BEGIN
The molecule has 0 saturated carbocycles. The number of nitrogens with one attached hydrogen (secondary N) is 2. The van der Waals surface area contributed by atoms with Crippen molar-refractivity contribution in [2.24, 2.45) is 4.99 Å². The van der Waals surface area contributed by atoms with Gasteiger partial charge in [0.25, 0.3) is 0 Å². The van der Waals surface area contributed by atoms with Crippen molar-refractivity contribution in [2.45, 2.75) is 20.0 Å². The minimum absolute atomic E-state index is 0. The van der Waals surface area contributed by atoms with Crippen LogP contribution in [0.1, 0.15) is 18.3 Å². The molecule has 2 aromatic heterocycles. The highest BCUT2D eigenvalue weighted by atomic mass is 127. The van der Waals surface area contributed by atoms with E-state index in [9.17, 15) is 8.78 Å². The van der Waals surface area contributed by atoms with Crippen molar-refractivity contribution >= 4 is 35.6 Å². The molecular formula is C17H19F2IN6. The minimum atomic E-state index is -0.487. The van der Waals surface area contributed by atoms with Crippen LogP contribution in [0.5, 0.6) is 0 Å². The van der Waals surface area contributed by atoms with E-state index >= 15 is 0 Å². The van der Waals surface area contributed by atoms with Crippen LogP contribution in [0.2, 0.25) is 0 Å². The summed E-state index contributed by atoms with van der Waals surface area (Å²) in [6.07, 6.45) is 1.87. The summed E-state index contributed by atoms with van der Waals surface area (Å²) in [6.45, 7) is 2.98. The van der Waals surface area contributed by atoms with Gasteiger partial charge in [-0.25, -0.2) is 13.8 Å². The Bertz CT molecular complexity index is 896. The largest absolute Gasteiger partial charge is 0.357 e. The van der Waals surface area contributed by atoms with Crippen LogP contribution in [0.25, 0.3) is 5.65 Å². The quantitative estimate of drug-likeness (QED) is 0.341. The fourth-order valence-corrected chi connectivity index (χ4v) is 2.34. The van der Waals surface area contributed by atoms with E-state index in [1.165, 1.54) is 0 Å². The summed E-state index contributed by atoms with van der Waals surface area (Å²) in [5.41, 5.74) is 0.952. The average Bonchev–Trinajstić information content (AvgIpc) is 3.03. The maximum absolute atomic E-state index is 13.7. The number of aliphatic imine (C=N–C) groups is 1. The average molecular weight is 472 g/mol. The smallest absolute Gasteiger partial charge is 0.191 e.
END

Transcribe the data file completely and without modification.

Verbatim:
The molecule has 0 saturated carbocycles. The number of nitrogens with one attached hydrogen (secondary N) is 2. The van der Waals surface area contributed by atoms with Crippen molar-refractivity contribution in [2.24, 2.45) is 4.99 Å². The van der Waals surface area contributed by atoms with Gasteiger partial charge in [0.25, 0.3) is 0 Å². The van der Waals surface area contributed by atoms with Crippen molar-refractivity contribution in [2.45, 2.75) is 20.0 Å². The minimum absolute atomic E-state index is 0. The van der Waals surface area contributed by atoms with Crippen LogP contribution in [0.1, 0.15) is 18.3 Å². The molecule has 2 aromatic heterocycles. The highest BCUT2D eigenvalue weighted by atomic mass is 127. The van der Waals surface area contributed by atoms with E-state index in [9.17, 15) is 8.78 Å². The van der Waals surface area contributed by atoms with Crippen molar-refractivity contribution >= 4 is 35.6 Å². The molecular formula is C17H19F2IN6. The minimum atomic E-state index is -0.487. The van der Waals surface area contributed by atoms with Crippen LogP contribution in [0.5, 0.6) is 0 Å². The van der Waals surface area contributed by atoms with E-state index >= 15 is 0 Å². The van der Waals surface area contributed by atoms with Crippen LogP contribution in [0.2, 0.25) is 0 Å². The summed E-state index contributed by atoms with van der Waals surface area (Å²) in [6.07, 6.45) is 1.87. The summed E-state index contributed by atoms with van der Waals surface area (Å²) in [6.45, 7) is 2.98. The van der Waals surface area contributed by atoms with Gasteiger partial charge in [-0.25, -0.2) is 13.8 Å². The Bertz CT molecular complexity index is 896. The largest absolute Gasteiger partial charge is 0.357 e. The van der Waals surface area contributed by atoms with Crippen LogP contribution in [0.25, 0.3) is 5.65 Å². The quantitative estimate of drug-likeness (QED) is 0.341. The fourth-order valence-corrected chi connectivity index (χ4v) is 2.34. The van der Waals surface area contributed by atoms with E-state index in [1.165, 1.54) is 0 Å². The summed E-state index contributed by atoms with van der Waals surface area (Å²) in [5.41, 5.74) is 0.952. The average Bonchev–Trinajstić information content (AvgIpc) is 3.03. The maximum absolute atomic E-state index is 13.7. The number of aliphatic imine (C=N–C) groups is 1. The average molecular weight is 472 g/mol. The smallest absolute Gasteiger partial charge is 0.191 e.